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Cincinnati Enquirer

Push to reinstate work-release program

Defense lawyers' group to send letter requesting new look


A Hamilton County work-release program that ceased in the early 1990s for cost reasons might be getting another look.

The Greater Cincinnati Criminal Defense Lawyers Association is requesting the defunct work-release program be reinstated as part of a still-forming plan to build a new jail and add rehabilitation programming in Hamilton County.

"We're facing a bed crunch at the jail and the community wants to see the sheriff look into alternative means of incarceration," said Herb Haas, a lawyer for 26 years and president of the 80-member Criminal Defense Lawyers Association. The association is drafting a letter to county commissioners and the sheriff on the issue.

The work-release program operated in the 1980s and early 1990s at the former County Correctional Institute in Camp Washington. Known as the Workhouse, the building was demolished in 1992. The site is now home to the River City Correctional Facility.

Under the program, inmates arrested on non-violent, low-level crimes would live in a dormitory-type jail but would be released to go to their jobs during their normal shift. It was a way to help inmates keep their jobs during their incarceration, which helped reduce recidivism. It also allowed them to pay off fines, restitution and child support arrearage.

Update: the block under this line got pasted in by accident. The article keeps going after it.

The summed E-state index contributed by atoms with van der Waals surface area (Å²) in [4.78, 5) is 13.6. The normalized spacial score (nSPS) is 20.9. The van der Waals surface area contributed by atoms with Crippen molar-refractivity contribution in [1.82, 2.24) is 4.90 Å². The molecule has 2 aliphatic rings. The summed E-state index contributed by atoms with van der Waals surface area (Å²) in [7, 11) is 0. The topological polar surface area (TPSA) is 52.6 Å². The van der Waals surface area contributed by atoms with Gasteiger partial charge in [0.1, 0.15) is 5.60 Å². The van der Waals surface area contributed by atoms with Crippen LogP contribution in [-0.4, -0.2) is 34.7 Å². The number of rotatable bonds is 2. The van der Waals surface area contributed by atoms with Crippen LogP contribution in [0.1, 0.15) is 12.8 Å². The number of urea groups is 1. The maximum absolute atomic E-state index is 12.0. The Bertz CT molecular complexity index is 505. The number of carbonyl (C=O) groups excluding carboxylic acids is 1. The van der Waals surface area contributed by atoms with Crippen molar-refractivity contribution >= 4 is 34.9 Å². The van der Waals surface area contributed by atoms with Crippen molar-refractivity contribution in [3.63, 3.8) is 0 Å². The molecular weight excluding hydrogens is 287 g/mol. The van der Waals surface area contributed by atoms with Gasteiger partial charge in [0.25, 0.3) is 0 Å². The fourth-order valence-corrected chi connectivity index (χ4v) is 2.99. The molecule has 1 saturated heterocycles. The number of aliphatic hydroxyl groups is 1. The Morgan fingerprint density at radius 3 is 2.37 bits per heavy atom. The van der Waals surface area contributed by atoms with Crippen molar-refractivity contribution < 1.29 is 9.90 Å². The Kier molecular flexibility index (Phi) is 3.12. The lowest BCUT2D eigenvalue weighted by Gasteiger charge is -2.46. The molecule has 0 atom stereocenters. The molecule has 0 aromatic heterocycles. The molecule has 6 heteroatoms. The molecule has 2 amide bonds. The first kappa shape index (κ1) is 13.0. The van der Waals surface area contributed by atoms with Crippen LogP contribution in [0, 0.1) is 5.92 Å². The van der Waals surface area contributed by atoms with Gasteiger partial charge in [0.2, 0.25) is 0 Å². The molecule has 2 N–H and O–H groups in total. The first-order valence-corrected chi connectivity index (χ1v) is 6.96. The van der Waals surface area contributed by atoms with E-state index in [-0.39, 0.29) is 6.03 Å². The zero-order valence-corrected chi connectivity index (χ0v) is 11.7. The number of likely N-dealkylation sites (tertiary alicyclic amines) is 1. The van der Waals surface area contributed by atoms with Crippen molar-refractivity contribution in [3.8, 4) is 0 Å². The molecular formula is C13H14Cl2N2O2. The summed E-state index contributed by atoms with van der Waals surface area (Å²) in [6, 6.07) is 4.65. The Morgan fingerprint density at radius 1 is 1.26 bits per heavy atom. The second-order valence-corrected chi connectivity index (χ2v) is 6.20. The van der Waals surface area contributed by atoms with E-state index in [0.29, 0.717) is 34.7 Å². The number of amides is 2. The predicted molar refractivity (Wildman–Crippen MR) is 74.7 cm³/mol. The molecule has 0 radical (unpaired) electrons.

About 150 inmates were enrolled in the program at its peak. It was shut down in the early 1990s as electronic monitoring via ankle bracelets gained popularity as a more cost-effective way to monitor those inmates, said Joe Schmitz, director of corrections for the Hamilton County Sheriff's Office. The pending demolition of the Workhouse building also contributed to the program's demise, he said.

The renewed interest comes as county leaders are evaluating ways to ease chronic jail overcrowding. Two of the three county commissioners, Todd Portune and David Pepper, both Democrats, are crafting a plan under which a proposed sales tax increase would fund the building of a $200 million to $225 million jail and new rehabilitation programs. Details are being worked, out but Portune and Pepper said they are open to the idea of work release.

The Criminal Defense Lawyers Association said the program has a proven track record.

Sheriff Simon Leis said he has "no problem with (work release) at all," but isn't sure if the county's judges would go along with it.

Hamilton County Municipal Court Judge John Burlew likes the idea. He said it could free up beds for more serious offenders.

Warren County runs a work-release program that handles around 175 inmates a year. In Kentucky, Boone, Kenton and Campbell counties run work-release programs.

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